While such compulsion may be permissible in the civil context (R. v. McKinlay Transport Ltd.,  1 S.C.R. 627), the same is not true if the information sought or seized by CRA will be used to prosecute the taxpayer for an offence under the ITA (R. v. Jarvis  3 S.C.R. 757; s. 7 of the Canadian Charter of Rights and Freedoms).
Thus the following material assumes a CRA civil audit, but if you believe that in your situation CRA abused these provisions while you were under a criminal prosecution (e.g., s. 239(1)(d) ITA for evasion) then obtain immediately legal advice.
S. 230(1) ITA: Books & Records
Every "person" carrying on business or required to pay, or collect, taxes under the ITA is required to keep records and books of account at their place of business or residence. What books? Enough to enable you to calculate the taxes and for CRA to see that you did it correctly. "Person" includes corporations (s. 248(1) ITA).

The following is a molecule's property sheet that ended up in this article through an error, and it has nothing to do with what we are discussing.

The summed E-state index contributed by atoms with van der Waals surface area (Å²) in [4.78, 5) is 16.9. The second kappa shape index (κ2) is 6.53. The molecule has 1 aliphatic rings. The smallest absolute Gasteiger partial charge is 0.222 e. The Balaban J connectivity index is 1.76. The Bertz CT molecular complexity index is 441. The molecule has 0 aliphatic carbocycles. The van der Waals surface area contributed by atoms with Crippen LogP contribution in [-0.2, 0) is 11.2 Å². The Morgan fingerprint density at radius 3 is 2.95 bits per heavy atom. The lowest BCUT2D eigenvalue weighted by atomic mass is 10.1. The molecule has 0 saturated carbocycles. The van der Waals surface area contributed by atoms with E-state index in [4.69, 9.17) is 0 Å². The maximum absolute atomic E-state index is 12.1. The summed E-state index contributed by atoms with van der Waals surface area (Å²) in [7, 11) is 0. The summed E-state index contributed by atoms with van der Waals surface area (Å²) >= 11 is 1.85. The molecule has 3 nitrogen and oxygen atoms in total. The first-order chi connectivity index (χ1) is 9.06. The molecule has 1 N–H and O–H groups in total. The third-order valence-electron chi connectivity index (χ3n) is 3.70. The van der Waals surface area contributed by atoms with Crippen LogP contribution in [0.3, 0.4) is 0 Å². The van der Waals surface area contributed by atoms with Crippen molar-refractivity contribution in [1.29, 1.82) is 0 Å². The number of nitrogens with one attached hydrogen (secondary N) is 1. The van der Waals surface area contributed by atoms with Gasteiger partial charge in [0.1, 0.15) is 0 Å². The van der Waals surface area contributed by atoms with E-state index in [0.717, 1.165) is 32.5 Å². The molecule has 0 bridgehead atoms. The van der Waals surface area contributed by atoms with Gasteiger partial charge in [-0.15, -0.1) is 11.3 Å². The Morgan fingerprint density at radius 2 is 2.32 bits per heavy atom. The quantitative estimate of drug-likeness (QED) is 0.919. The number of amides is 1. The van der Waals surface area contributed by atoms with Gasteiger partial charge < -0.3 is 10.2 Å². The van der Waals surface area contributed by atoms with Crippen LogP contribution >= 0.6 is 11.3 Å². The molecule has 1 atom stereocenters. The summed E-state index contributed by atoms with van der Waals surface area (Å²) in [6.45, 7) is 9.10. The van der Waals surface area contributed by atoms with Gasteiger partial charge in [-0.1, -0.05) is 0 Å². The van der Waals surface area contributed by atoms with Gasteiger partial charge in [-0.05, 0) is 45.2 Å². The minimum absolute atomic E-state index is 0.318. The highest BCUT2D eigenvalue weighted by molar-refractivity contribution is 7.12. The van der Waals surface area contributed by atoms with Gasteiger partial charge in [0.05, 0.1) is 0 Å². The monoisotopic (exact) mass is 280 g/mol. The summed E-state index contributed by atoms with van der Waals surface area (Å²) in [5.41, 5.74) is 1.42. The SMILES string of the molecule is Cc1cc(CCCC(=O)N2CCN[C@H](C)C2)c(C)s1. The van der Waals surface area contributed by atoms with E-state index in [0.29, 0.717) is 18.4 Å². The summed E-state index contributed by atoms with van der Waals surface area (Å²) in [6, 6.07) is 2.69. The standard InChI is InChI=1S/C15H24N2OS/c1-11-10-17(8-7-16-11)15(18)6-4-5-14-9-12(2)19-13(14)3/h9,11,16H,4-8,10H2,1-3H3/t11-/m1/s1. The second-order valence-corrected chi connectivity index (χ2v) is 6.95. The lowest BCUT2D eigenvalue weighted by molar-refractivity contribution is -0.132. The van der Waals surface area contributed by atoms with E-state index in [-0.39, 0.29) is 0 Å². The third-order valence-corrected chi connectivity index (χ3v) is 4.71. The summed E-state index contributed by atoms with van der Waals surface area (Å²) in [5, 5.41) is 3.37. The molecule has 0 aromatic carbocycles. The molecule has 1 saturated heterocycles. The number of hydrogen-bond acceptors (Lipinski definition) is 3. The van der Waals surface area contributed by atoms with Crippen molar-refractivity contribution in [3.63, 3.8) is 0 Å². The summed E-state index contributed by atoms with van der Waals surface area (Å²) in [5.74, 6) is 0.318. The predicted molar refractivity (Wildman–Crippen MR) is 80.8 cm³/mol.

This ties into with the obligation on each Canadian taxpayer to estimate the amount of the taxes payable in any taxation year under s. 151 ITA.
S. 231.1(1) ITA: Inspect, Audit & Examine Books
Someone from CRA may, enter your place of business to inspect, audit or examine your books and records, or those of another taxpayer, to see you fulfilled your obligation under s. 151, above. They may not enter your home without a search warrant, unless you invite them in.
Although the wording of this provision is broad, it is not unlimited: the person has to be authorized, their approach has to be at a reasonable time(s), the request has to be related to enforcement of the ITA and it is restricted to "inspect[ing], audit[ing] or examination[s]."
If you are subject to such a "compliance audit" you will want to have your accountant involved as soon as possible in the process.
If, however, you are audited and shortly thereafter charged with an offence under the ITA speak with your lawyer as this "audit," it may have violated s. 7 of the Charter and the Jarvis principles.